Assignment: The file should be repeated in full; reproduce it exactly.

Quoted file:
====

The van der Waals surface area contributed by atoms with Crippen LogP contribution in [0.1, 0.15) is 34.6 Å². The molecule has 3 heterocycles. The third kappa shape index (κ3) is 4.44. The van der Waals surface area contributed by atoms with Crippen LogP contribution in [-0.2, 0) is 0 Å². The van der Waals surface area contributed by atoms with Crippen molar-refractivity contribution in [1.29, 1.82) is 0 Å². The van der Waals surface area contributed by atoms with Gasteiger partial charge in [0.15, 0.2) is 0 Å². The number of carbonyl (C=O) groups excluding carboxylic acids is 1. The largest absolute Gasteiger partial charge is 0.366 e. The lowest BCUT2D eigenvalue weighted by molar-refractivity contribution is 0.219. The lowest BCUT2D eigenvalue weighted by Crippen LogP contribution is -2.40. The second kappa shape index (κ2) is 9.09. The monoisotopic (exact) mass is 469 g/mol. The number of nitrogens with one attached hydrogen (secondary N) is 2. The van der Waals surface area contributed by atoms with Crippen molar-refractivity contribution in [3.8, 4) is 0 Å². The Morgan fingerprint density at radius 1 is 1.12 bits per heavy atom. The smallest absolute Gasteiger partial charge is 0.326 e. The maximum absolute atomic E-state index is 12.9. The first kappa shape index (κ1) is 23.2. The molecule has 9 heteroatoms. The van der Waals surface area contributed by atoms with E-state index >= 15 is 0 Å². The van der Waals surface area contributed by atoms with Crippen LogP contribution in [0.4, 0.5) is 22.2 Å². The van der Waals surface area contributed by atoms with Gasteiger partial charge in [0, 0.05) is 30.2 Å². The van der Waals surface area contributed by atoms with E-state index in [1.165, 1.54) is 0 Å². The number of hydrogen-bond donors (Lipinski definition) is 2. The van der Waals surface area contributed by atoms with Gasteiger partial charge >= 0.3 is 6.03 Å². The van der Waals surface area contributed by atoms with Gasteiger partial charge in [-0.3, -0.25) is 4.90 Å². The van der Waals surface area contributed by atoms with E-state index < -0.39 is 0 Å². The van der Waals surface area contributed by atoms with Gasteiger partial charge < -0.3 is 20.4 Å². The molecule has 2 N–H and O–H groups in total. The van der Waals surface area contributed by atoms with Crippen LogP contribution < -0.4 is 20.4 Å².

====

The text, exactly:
The van der Waals surface area contributed by atoms with Crippen LogP contribution in [0.1, 0.15) is 34.6 Å². The molecule has 3 heterocycles. The third kappa shape index (κ3) is 4.44. The van der Waals surface area contributed by atoms with Crippen LogP contribution in [-0.2, 0) is 0 Å². The van der Waals surface area contributed by atoms with Crippen molar-refractivity contribution in [1.29, 1.82) is 0 Å². The van der Waals surface area contributed by atoms with Gasteiger partial charge in [0.15, 0.2) is 0 Å². The number of carbonyl (C=O) groups excluding carboxylic acids is 1. The largest absolute Gasteiger partial charge is 0.366 e. The lowest BCUT2D eigenvalue weighted by molar-refractivity contribution is 0.219. The lowest BCUT2D eigenvalue weighted by Crippen LogP contribution is -2.40. The second kappa shape index (κ2) is 9.09. The monoisotopic (exact) mass is 469 g/mol. The number of nitrogens with one attached hydrogen (secondary N) is 2. The van der Waals surface area contributed by atoms with Crippen molar-refractivity contribution in [3.8, 4) is 0 Å². The Morgan fingerprint density at radius 1 is 1.12 bits per heavy atom. The smallest absolute Gasteiger partial charge is 0.326 e. The maximum absolute atomic E-state index is 12.9. The first kappa shape index (κ1) is 23.2. The molecule has 9 heteroatoms. The van der Waals surface area contributed by atoms with E-state index >= 15 is 0 Å². The van der Waals surface area contributed by atoms with Crippen LogP contribution in [0.4, 0.5) is 22.2 Å². The van der Waals surface area contributed by atoms with Gasteiger partial charge in [0, 0.05) is 30.2 Å². The van der Waals surface area contributed by atoms with E-state index in [1.165, 1.54) is 0 Å². The number of hydrogen-bond donors (Lipinski definition) is 2. The van der Waals surface area contributed by atoms with Gasteiger partial charge >= 0.3 is 6.03 Å². The van der Waals surface area contributed by atoms with Gasteiger partial charge in [-0.3, -0.25) is 4.90 Å². The van der Waals surface area contributed by atoms with E-state index < -0.39 is 0 Å². The van der Waals surface area contributed by atoms with Gasteiger partial charge < -0.3 is 20.4 Å². The molecule has 2 N–H and O–H groups in total. The van der Waals surface area contributed by atoms with Crippen LogP contribution < -0.4 is 20.4 Å².